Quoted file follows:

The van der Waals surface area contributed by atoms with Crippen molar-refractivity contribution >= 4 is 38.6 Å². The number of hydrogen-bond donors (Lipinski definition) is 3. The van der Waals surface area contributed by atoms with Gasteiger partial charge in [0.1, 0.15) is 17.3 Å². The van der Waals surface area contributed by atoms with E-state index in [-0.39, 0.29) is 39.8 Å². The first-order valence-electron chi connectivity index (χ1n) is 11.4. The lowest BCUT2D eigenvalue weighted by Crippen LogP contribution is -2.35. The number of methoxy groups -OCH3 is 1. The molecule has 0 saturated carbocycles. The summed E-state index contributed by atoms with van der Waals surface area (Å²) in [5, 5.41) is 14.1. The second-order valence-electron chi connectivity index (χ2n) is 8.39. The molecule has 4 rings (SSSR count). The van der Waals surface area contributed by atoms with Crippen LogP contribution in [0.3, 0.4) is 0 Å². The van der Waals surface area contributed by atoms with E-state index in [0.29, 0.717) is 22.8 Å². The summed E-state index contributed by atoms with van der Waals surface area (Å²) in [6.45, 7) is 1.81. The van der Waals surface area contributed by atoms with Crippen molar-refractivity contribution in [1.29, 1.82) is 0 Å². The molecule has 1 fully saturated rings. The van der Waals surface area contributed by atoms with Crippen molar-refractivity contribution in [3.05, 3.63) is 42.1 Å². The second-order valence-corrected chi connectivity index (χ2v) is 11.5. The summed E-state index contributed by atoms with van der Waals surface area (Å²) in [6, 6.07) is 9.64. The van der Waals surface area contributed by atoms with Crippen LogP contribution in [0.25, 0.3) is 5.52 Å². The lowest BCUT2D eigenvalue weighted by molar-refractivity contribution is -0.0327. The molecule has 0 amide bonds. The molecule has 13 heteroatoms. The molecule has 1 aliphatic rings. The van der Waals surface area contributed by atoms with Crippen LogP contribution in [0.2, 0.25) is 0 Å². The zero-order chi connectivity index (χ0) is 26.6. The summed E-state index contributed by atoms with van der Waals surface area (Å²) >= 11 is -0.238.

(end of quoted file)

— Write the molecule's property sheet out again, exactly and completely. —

The van der Waals surface area contributed by atoms with Crippen molar-refractivity contribution >= 4 is 38.6 Å². The number of hydrogen-bond donors (Lipinski definition) is 3. The van der Waals surface area contributed by atoms with Gasteiger partial charge in [0.1, 0.15) is 17.3 Å². The van der Waals surface area contributed by atoms with E-state index in [-0.39, 0.29) is 39.8 Å². The first-order valence-electron chi connectivity index (χ1n) is 11.4. The lowest BCUT2D eigenvalue weighted by Crippen LogP contribution is -2.35. The number of methoxy groups -OCH3 is 1. The molecule has 0 saturated carbocycles. The summed E-state index contributed by atoms with van der Waals surface area (Å²) in [5, 5.41) is 14.1. The second-order valence-electron chi connectivity index (χ2n) is 8.39. The molecule has 4 rings (SSSR count). The van der Waals surface area contributed by atoms with Crippen LogP contribution in [0.3, 0.4) is 0 Å². The van der Waals surface area contributed by atoms with E-state index in [0.29, 0.717) is 22.8 Å². The summed E-state index contributed by atoms with van der Waals surface area (Å²) in [6.45, 7) is 1.81. The van der Waals surface area contributed by atoms with Crippen molar-refractivity contribution in [1.29, 1.82) is 0 Å². The molecule has 1 fully saturated rings. The van der Waals surface area contributed by atoms with Crippen molar-refractivity contribution in [3.05, 3.63) is 42.1 Å². The second-order valence-corrected chi connectivity index (χ2v) is 11.5. The summed E-state index contributed by atoms with van der Waals surface area (Å²) in [6, 6.07) is 9.64. The van der Waals surface area contributed by atoms with Crippen LogP contribution in [0.25, 0.3) is 5.52 Å². The lowest BCUT2D eigenvalue weighted by molar-refractivity contribution is -0.0327. The molecule has 0 amide bonds. The molecule has 13 heteroatoms. The molecule has 1 aliphatic rings. The van der Waals surface area contributed by atoms with Crippen LogP contribution in [0.2, 0.25) is 0 Å². The zero-order chi connectivity index (χ0) is 26.6. The summed E-state index contributed by atoms with van der Waals surface area (Å²) >= 11 is -0.238.